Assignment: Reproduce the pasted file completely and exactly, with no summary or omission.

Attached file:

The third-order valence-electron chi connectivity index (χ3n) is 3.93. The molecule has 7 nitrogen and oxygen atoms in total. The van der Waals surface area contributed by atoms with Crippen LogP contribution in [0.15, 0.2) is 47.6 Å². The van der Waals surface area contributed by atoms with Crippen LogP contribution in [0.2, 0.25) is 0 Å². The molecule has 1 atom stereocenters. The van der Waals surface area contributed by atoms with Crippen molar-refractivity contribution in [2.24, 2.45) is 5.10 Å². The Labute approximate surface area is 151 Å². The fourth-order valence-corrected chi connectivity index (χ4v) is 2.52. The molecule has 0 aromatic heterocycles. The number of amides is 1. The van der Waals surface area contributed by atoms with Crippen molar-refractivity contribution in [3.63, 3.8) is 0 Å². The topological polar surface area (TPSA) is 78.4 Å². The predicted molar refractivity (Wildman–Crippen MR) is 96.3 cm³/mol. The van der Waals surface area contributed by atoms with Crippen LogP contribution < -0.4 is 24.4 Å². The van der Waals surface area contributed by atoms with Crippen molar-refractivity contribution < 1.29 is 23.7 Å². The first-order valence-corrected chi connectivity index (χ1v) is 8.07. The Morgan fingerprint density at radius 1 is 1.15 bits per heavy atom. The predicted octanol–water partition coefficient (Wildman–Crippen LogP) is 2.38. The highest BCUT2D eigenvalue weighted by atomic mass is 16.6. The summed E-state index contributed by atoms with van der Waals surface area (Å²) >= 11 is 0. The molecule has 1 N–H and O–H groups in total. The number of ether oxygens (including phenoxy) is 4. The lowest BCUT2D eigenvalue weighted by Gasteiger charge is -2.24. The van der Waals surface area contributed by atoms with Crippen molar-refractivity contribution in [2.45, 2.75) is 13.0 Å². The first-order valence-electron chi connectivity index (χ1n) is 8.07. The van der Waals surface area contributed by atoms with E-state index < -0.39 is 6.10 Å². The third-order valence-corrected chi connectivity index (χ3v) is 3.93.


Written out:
The third-order valence-electron chi connectivity index (χ3n) is 3.93. The molecule has 7 nitrogen and oxygen atoms in total. The van der Waals surface area contributed by atoms with Crippen LogP contribution in [0.15, 0.2) is 47.6 Å². The van der Waals surface area contributed by atoms with Crippen LogP contribution in [0.2, 0.25) is 0 Å². The molecule has 1 atom stereocenters. The van der Waals surface area contributed by atoms with Crippen molar-refractivity contribution in [2.24, 2.45) is 5.10 Å². The Labute approximate surface area is 151 Å². The fourth-order valence-corrected chi connectivity index (χ4v) is 2.52. The molecule has 0 aromatic heterocycles. The number of amides is 1. The van der Waals surface area contributed by atoms with Crippen molar-refractivity contribution in [3.63, 3.8) is 0 Å². The topological polar surface area (TPSA) is 78.4 Å². The predicted molar refractivity (Wildman–Crippen MR) is 96.3 cm³/mol. The van der Waals surface area contributed by atoms with Crippen LogP contribution < -0.4 is 24.4 Å². The van der Waals surface area contributed by atoms with Crippen molar-refractivity contribution < 1.29 is 23.7 Å². The first-order valence-corrected chi connectivity index (χ1v) is 8.07. The Morgan fingerprint density at radius 1 is 1.15 bits per heavy atom. The predicted octanol–water partition coefficient (Wildman–Crippen LogP) is 2.38. The highest BCUT2D eigenvalue weighted by atomic mass is 16.6. The summed E-state index contributed by atoms with van der Waals surface area (Å²) >= 11 is 0. The molecule has 1 N–H and O–H groups in total. The number of ether oxygens (including phenoxy) is 4. The lowest BCUT2D eigenvalue weighted by Gasteiger charge is -2.24. The van der Waals surface area contributed by atoms with Crippen molar-refractivity contribution in [2.45, 2.75) is 13.0 Å². The first-order valence-electron chi connectivity index (χ1n) is 8.07. The van der Waals surface area contributed by atoms with E-state index < -0.39 is 6.10 Å². The third-order valence-corrected chi connectivity index (χ3v) is 3.93.